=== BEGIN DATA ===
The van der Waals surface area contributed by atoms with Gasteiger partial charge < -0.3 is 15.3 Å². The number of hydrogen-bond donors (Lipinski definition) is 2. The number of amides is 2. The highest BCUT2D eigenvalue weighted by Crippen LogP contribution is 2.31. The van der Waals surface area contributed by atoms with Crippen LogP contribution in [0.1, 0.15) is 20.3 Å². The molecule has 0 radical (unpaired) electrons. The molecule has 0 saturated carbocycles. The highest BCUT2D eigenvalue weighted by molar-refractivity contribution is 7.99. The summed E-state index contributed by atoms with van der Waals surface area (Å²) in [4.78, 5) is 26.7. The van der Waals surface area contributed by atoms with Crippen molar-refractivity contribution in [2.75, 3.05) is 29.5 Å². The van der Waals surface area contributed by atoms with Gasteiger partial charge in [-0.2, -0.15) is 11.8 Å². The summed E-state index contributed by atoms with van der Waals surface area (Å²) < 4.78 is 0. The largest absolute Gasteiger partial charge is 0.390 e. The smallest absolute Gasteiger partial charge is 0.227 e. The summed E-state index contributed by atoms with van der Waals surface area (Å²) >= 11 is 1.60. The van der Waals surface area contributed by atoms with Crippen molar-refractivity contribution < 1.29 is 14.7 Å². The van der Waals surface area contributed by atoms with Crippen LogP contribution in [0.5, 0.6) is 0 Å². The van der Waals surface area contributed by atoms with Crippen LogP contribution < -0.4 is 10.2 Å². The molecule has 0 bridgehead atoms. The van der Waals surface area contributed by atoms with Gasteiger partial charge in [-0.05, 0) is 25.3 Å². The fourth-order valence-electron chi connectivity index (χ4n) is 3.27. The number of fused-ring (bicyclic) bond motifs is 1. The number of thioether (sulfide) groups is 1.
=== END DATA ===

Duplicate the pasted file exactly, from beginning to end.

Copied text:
The van der Waals surface area contributed by atoms with Gasteiger partial charge < -0.3 is 15.3 Å². The number of hydrogen-bond donors (Lipinski definition) is 2. The number of amides is 2. The highest BCUT2D eigenvalue weighted by Crippen LogP contribution is 2.31. The van der Waals surface area contributed by atoms with Crippen LogP contribution in [0.1, 0.15) is 20.3 Å². The molecule has 0 radical (unpaired) electrons. The molecule has 0 saturated carbocycles. The highest BCUT2D eigenvalue weighted by molar-refractivity contribution is 7.99. The summed E-state index contributed by atoms with van der Waals surface area (Å²) in [4.78, 5) is 26.7. The van der Waals surface area contributed by atoms with Crippen molar-refractivity contribution in [2.75, 3.05) is 29.5 Å². The van der Waals surface area contributed by atoms with Gasteiger partial charge in [-0.2, -0.15) is 11.8 Å². The summed E-state index contributed by atoms with van der Waals surface area (Å²) < 4.78 is 0. The largest absolute Gasteiger partial charge is 0.390 e. The smallest absolute Gasteiger partial charge is 0.227 e. The summed E-state index contributed by atoms with van der Waals surface area (Å²) >= 11 is 1.60. The van der Waals surface area contributed by atoms with Crippen molar-refractivity contribution < 1.29 is 14.7 Å². The van der Waals surface area contributed by atoms with Crippen LogP contribution in [0.5, 0.6) is 0 Å². The van der Waals surface area contributed by atoms with Crippen LogP contribution < -0.4 is 10.2 Å². The molecule has 0 bridgehead atoms. The van der Waals surface area contributed by atoms with Gasteiger partial charge in [-0.05, 0) is 25.3 Å². The fourth-order valence-electron chi connectivity index (χ4n) is 3.27. The number of fused-ring (bicyclic) bond motifs is 1. The number of thioether (sulfide) groups is 1.